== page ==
Gluten Intolerance Symptoms: Do You Have Them?

Cramps, constipation, queasiness...if these uncomfortable symptoms result from feasting on your favorite foods, then you may be experiencing gluten intolerance symptoms. The symptoms of gluten intolerance may resemble celiac disease, but they are two very different conditions. 

Sufferers of this uncomfortable and sometimes embarrassing condition may experience symptoms hours after eating to a full day afterwards. Knowing what symptoms to look for can help identify the problem, but if you experience a few or more of the symptoms on the list below, it is important to see a doctor for diagnosis. Your doctor may test to see if you have celiac disease and may recommend eliminating certain foods to determine if that eases your symptoms. 

Gluten Intolerance Symptoms 

Symptoms might include: 

  • queasiness;
  • cramping;
  • constipation;
  • bloating;
  • muscle aches and pains;
  • fatigue;
  • weakness;
  • headaches;
  • stomach pain; and
  • diarrhea. 

You may experience some of these symptoms when you eat certain foods that contain gluten. The severity of the symptoms depends on the person, as well as how much gluten is consumed. While following a gluten-free diet may eliminate all or most of the symptoms, it also may mask a more serious disease, so see your doctor about your symptoms for proper diagnosis. 

How many people have gluten intolerance? 

Symptoms of gluten intolerance are experienced far more than celiac disease. A 2012 Mayo Clinic survey found that 1.8 million Americans have celiac disease, and another 18 million have gluten sensitivity. It is hard to say exactly how many people suffer the symptoms of gluten intolerance because so many people try to treat it on their own without consulting a professional. Likewise, just because there are more gluten-free products on the market than ever, not everyone on a gluten-free diet is sensitive to it. It has been touted as a weight-loss diet and has become sort of a fad. 

Gluten Sensitivity: Is It Real? 

Dr. Jay Marks, an internist and gastroenterologist, who for 20 years was an Associate Director of the Division of Gastroenterology at Cedars-Sinai Medical Center and an Associate Professor of Medicine, In Residence, at UCLA, told, "Gluten sensitivity is all the rage these days. Not a week goes by when I don't see a patient with gastrointestinal symptoms who has started a gluten-free diet – or what they think is a gluten-free diet - and improved." He explained, "They described their symptoms as feeling bloated and gassy and experienced abdominal pain, diarrhea and abdominal cramping." 

Despite all evidence to the contrary, some people suggest that gluten intolerance may not even be real! Research has been mixed. In one recent study published in Gastroenterology, the journal for the American Gastroenterological Association, Dr. Peter Gibson challenged his own recent study results. He set out to test his original results that suggested gluten sensitivity is a real condition and lent credence to gluten-free diets.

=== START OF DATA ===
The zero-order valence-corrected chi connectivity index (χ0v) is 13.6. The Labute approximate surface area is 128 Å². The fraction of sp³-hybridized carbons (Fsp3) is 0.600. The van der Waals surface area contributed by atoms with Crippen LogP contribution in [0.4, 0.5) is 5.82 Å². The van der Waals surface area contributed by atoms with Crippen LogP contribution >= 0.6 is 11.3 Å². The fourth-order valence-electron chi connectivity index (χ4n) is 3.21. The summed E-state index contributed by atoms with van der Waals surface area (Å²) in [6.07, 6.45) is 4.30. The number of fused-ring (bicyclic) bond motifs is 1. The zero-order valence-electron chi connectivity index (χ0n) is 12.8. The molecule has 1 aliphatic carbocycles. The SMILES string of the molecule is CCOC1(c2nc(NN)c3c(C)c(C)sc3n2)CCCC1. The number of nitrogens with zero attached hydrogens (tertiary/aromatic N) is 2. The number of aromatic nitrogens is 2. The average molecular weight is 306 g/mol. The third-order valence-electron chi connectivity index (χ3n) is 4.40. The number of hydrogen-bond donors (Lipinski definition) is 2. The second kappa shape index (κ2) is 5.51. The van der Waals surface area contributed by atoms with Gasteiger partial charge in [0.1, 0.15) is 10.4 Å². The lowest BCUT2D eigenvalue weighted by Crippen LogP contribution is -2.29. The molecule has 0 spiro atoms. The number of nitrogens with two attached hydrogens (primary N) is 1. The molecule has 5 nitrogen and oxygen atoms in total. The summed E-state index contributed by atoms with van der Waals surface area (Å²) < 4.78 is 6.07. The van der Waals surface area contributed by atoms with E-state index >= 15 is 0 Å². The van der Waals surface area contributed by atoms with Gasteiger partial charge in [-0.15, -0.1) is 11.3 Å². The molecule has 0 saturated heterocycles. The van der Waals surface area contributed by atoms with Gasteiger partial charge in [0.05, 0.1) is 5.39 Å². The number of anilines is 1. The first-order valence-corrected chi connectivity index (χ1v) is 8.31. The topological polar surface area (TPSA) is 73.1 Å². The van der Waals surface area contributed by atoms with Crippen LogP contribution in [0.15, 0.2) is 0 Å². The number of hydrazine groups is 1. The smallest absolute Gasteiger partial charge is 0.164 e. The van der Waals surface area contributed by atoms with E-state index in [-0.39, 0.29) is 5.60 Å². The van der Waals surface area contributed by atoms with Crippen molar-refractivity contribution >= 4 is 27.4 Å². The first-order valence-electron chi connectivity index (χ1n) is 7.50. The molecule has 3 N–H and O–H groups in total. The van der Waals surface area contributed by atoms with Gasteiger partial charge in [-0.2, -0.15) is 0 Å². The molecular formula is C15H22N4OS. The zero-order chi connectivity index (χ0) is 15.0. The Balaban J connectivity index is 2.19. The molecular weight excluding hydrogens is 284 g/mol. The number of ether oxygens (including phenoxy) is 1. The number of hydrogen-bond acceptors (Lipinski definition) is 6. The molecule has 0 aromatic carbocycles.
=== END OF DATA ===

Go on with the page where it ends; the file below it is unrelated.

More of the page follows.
He performed new research involving 37 participants who met criteria for non-celiac gluten sensitivity. The participants cycled through various diets, serving as their own controls. The results did not match that of Gibson's first study. This time, he found that people reported painful symptoms after each meal, whether it was gluten-free or not

Participants complained of gastrointestinal symptoms, regardless of the diet they ate, suggesting that symptoms might be psychological. Of course, others argue that the condition is real. Whatever the case, the trend is not likely to fade anytime soon. People are becoming more and more concerned about what they eat, the ingredients in their food and how those foods make them feel. Thirty percent of people express a desire to reduce their dietary gluten, according to NPD Group, a market research company. 

What to Do If You Think You Have Problems Digesting Gluten 

If you suspect that you have a gluten intolerance based on the symptoms listed above, the common reaction is to remove gluten from your diet. But don't be in such a hurry to solve the problem on your own that you may overlook a more serious issue. 

According to Dr. Stefano Guandalini, the director of the University of Chicago Celiac Disease Center, getting tested is the first step in getting an accurate diagnosis. "If you think you might have celiac disease, the biggest mistake is to begin a diet without being tested," Guandalini told WebMD. If you experience symptoms, see a doctor to get tested before going gluten-free. The difference in symptoms between celiac disease and gluten intolerance is subtle. You can't be sure if you have one or the other without being tested. 

The danger in self-diagnosis and treating symptoms with a gluten-free diet is possibly missing the diagnosis of a different and potentially dangerous disease. Being misdiagnosed and having a disease go untreated can cause more problems down the road, even if the diet itself is safe. 

Bottom Line: See Your Doctor! 

Once you know what to look for, it is easier to spot gluten intolerance symptoms, but there is no real test that exists to determine if you have gluten intolerance, and there is no prescription drug available to treat it. Whether or not the condition is legitimate is still up for debate. 

But if you have concerns, go with your gut. Make sure your doctor rules out celiac disease before declaring you have gluten intolerance; some experts suggest a 60-day period without gluten, then slowly reintroducing these foods to test how they make you feel, eliminating the ones that cause painful symptoms.